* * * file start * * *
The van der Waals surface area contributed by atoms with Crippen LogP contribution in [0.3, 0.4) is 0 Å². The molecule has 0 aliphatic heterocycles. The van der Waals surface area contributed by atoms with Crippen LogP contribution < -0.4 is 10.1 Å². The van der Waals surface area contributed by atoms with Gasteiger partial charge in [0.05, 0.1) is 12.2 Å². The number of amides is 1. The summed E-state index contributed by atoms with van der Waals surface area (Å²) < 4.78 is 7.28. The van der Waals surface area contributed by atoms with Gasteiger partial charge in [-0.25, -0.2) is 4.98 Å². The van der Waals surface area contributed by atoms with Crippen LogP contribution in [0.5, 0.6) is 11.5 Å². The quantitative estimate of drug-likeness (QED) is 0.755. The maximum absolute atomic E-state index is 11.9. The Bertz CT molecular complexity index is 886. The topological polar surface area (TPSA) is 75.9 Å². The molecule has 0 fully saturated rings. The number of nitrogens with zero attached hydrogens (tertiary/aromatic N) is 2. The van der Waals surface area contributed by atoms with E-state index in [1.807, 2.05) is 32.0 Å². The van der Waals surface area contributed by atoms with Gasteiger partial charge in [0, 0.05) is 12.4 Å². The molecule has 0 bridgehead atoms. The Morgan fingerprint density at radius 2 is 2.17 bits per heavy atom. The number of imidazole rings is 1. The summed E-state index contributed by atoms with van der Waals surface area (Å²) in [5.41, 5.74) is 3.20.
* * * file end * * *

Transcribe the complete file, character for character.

The van der Waals surface area contributed by atoms with Crippen LogP contribution in [0.3, 0.4) is 0 Å². The molecule has 0 aliphatic heterocycles. The van der Waals surface area contributed by atoms with Crippen LogP contribution < -0.4 is 10.1 Å². The van der Waals surface area contributed by atoms with Gasteiger partial charge in [0.05, 0.1) is 12.2 Å². The number of amides is 1. The summed E-state index contributed by atoms with van der Waals surface area (Å²) < 4.78 is 7.28. The van der Waals surface area contributed by atoms with Gasteiger partial charge in [-0.25, -0.2) is 4.98 Å². The van der Waals surface area contributed by atoms with Crippen LogP contribution in [0.5, 0.6) is 11.5 Å². The quantitative estimate of drug-likeness (QED) is 0.755. The maximum absolute atomic E-state index is 11.9. The Bertz CT molecular complexity index is 886. The topological polar surface area (TPSA) is 75.9 Å². The molecule has 0 fully saturated rings. The number of nitrogens with zero attached hydrogens (tertiary/aromatic N) is 2. The van der Waals surface area contributed by atoms with E-state index in [1.807, 2.05) is 32.0 Å². The van der Waals surface area contributed by atoms with Gasteiger partial charge in [0, 0.05) is 12.4 Å². The molecule has 0 bridgehead atoms. The Morgan fingerprint density at radius 2 is 2.17 bits per heavy atom. The number of imidazole rings is 1. The summed E-state index contributed by atoms with van der Waals surface area (Å²) in [5.41, 5.74) is 3.20.